Q What is your primary instrument?
A My primary musical instrument is whatever I’m performing on for the next concert. Since childhood my training has been equal parts keyboard and strings, beginning piano in second grade and violin in fourth grade. I began studying organ in high school and harpsichord in college, and even though I was a philosophy major at Pacific Lutheran at Yale University, I was fortunate to have had equal access to music classes and performing opportunities. One of the great gifts of that experience was discovering the expressive possibilities of harpsichord repertoire, using period instruments and performing techniques and developing an understanding of historical traditions and contexts. Even with these wonderful keyboard options, I was always reluctant to give up violin. For years I’ve played violin in regional orchestras and learned a lot of chamber music as a member of a quartet. But it was in 1976 that on the final day of a string quartet retreat I heard Stanley Ritchie play the Biber chaconne on Baroque violin. That experience changed my life! The sound of the Baroque violin was so unique and provided such a new perspective on the early repertoire. Fortunately, I was able to study with Stanley for several years and played many programs in period instrument ensembles in Seattle. This led to serving as concertmaster with the first period instrument orchestra in Seattle, and then beginning in 1999 as leader of the Jefferson Baroque Orchestra in Ashland. I currently serve as music director of the Oregon Bach Collegium, established in 2008 with the goal of presenting historically informed performances of early music for audiences in the Willamette valley. Our model is J. S. Bach’s own Collegium which united efforts of Leipzig’s students, professionals and lovers of music. In a similar way the Oregon Bach Collegium provides opportunities for local early music musicians to participate in concerts here. Moving to an even earlier repertoire, I studied vielle with Margriet Tindemans. A highlight of that experience was playing programs in churches along the Camino de Santiago in northern Spain with Margriet and a vocal ensemble from the Netherlands. It has been a privilege to have so many opportunities to explore sound through these various instruments, and I feel that each experience has helped inform my musical understanding.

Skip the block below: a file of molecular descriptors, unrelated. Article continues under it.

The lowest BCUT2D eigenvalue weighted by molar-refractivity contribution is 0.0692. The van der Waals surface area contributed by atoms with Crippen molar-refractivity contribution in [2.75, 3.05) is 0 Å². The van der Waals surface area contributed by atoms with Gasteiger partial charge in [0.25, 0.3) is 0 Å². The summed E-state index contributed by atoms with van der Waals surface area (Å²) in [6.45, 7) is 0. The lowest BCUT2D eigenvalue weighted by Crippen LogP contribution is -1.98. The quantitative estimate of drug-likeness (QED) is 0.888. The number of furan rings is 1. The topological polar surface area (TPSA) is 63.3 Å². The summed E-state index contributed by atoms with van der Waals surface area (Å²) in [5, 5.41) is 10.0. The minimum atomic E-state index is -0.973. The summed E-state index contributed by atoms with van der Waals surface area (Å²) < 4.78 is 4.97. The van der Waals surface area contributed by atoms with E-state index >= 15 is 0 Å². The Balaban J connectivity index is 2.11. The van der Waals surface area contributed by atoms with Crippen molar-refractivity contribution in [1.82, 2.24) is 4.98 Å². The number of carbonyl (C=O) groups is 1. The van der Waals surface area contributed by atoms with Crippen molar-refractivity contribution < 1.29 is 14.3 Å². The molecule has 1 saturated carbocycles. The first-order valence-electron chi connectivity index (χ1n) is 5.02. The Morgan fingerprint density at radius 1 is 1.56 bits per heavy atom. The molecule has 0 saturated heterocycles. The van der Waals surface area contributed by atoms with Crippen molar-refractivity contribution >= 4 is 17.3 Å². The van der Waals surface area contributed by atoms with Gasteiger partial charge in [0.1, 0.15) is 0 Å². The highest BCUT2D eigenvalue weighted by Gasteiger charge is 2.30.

Q The best teachers?
A I think my best teachers were those who encouraged me to think for myself. These influential teachers, whether in music or in philosophy, taught me to open my arms wide enough to see issues from many different points of view. They inspired me to be curious, to be thorough and to express my ideas accurately. Ultimately, I learned that over one’s lifetime we each eventually become our own best teachers.
Q Project I’m excited about?
A I am scheduled to teach the graduate level Music in the Classical Period course during Winter term, and I look forward to participating in the intense musicological conversations that are part of teaching our music history curriculum at U of O. We have exceptionally inquisitive students and I anticipate interesting discussions based on our reading of the most recent resources for this repertoire. In our history curriculum we also look for connections between the study of music history and the decisions one makes as a performer. This involves not only basic score study and learning about contextual references, but also addressing current issues in performance practice. My background in teaching courses in the Philosophy of Music also provides opportunity for discussions of meaning and value of music. I find that students are eager to explore these questions as they develop skills in analytical thinking.